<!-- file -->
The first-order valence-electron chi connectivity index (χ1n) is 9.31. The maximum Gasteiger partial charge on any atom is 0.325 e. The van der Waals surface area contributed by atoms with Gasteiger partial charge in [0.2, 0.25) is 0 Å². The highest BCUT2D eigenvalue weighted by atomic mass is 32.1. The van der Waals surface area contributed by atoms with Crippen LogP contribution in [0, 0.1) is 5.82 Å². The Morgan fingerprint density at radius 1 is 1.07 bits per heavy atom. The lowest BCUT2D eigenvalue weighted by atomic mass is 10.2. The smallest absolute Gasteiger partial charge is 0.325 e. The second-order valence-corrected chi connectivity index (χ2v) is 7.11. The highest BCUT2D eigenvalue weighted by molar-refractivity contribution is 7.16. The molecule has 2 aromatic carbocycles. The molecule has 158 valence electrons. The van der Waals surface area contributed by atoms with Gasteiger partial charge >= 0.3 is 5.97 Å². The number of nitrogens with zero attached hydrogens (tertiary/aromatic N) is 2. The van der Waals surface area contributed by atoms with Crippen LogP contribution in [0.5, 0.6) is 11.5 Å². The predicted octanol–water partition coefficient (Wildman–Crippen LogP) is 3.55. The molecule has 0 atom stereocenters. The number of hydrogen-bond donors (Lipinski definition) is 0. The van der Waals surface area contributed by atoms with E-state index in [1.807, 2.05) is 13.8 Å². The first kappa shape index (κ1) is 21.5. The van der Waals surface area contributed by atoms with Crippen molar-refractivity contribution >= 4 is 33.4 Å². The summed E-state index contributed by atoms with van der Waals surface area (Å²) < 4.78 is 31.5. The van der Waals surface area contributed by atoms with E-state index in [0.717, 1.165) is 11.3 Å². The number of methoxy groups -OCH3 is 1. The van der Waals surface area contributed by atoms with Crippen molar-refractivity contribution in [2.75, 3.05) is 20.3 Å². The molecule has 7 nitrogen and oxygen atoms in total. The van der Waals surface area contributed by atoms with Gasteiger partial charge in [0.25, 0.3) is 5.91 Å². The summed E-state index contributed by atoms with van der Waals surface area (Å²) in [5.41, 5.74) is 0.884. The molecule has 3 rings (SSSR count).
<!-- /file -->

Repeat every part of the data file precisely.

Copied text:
The first-order valence-electron chi connectivity index (χ1n) is 9.31. The maximum Gasteiger partial charge on any atom is 0.325 e. The van der Waals surface area contributed by atoms with Gasteiger partial charge in [0.2, 0.25) is 0 Å². The highest BCUT2D eigenvalue weighted by atomic mass is 32.1. The van der Waals surface area contributed by atoms with Crippen LogP contribution in [0, 0.1) is 5.82 Å². The Morgan fingerprint density at radius 1 is 1.07 bits per heavy atom. The lowest BCUT2D eigenvalue weighted by atomic mass is 10.2. The smallest absolute Gasteiger partial charge is 0.325 e. The second-order valence-corrected chi connectivity index (χ2v) is 7.11. The highest BCUT2D eigenvalue weighted by molar-refractivity contribution is 7.16. The molecule has 2 aromatic carbocycles. The molecule has 158 valence electrons. The van der Waals surface area contributed by atoms with Gasteiger partial charge >= 0.3 is 5.97 Å². The number of nitrogens with zero attached hydrogens (tertiary/aromatic N) is 2. The van der Waals surface area contributed by atoms with Crippen LogP contribution in [0.5, 0.6) is 11.5 Å². The predicted octanol–water partition coefficient (Wildman–Crippen LogP) is 3.55. The molecule has 0 atom stereocenters. The number of hydrogen-bond donors (Lipinski definition) is 0. The van der Waals surface area contributed by atoms with E-state index in [1.807, 2.05) is 13.8 Å². The first kappa shape index (κ1) is 21.5. The van der Waals surface area contributed by atoms with Crippen molar-refractivity contribution >= 4 is 33.4 Å². The summed E-state index contributed by atoms with van der Waals surface area (Å²) < 4.78 is 31.5. The van der Waals surface area contributed by atoms with E-state index in [0.717, 1.165) is 11.3 Å². The number of methoxy groups -OCH3 is 1. The van der Waals surface area contributed by atoms with Crippen molar-refractivity contribution in [2.75, 3.05) is 20.3 Å². The molecule has 7 nitrogen and oxygen atoms in total. The van der Waals surface area contributed by atoms with Gasteiger partial charge in [0.25, 0.3) is 5.91 Å². The summed E-state index contributed by atoms with van der Waals surface area (Å²) in [5.41, 5.74) is 0.884. The molecule has 3 rings (SSSR count).